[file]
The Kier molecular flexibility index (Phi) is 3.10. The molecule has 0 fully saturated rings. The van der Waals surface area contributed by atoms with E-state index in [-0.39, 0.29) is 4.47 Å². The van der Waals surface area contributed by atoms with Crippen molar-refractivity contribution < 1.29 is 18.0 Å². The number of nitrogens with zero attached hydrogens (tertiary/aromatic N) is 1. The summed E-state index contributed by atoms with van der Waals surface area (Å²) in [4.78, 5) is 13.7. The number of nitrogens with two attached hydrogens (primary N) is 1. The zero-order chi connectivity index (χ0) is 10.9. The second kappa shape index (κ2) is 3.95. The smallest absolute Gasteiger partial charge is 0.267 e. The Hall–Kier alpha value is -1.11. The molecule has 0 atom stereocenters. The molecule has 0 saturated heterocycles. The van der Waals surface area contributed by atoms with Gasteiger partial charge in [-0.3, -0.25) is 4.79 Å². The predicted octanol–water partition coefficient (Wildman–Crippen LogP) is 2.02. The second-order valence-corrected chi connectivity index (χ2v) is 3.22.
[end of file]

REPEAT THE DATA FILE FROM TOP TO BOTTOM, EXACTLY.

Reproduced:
The Kier molecular flexibility index (Phi) is 3.10. The molecule has 0 fully saturated rings. The van der Waals surface area contributed by atoms with E-state index in [-0.39, 0.29) is 4.47 Å². The van der Waals surface area contributed by atoms with Crippen molar-refractivity contribution < 1.29 is 18.0 Å². The number of nitrogens with zero attached hydrogens (tertiary/aromatic N) is 1. The summed E-state index contributed by atoms with van der Waals surface area (Å²) in [4.78, 5) is 13.7. The number of nitrogens with two attached hydrogens (primary N) is 1. The zero-order chi connectivity index (χ0) is 10.9. The second kappa shape index (κ2) is 3.95. The smallest absolute Gasteiger partial charge is 0.267 e. The Hall–Kier alpha value is -1.11. The molecule has 0 atom stereocenters. The molecule has 0 saturated heterocycles. The van der Waals surface area contributed by atoms with Gasteiger partial charge in [-0.3, -0.25) is 4.79 Å². The predicted octanol–water partition coefficient (Wildman–Crippen LogP) is 2.02. The second-order valence-corrected chi connectivity index (χ2v) is 3.22.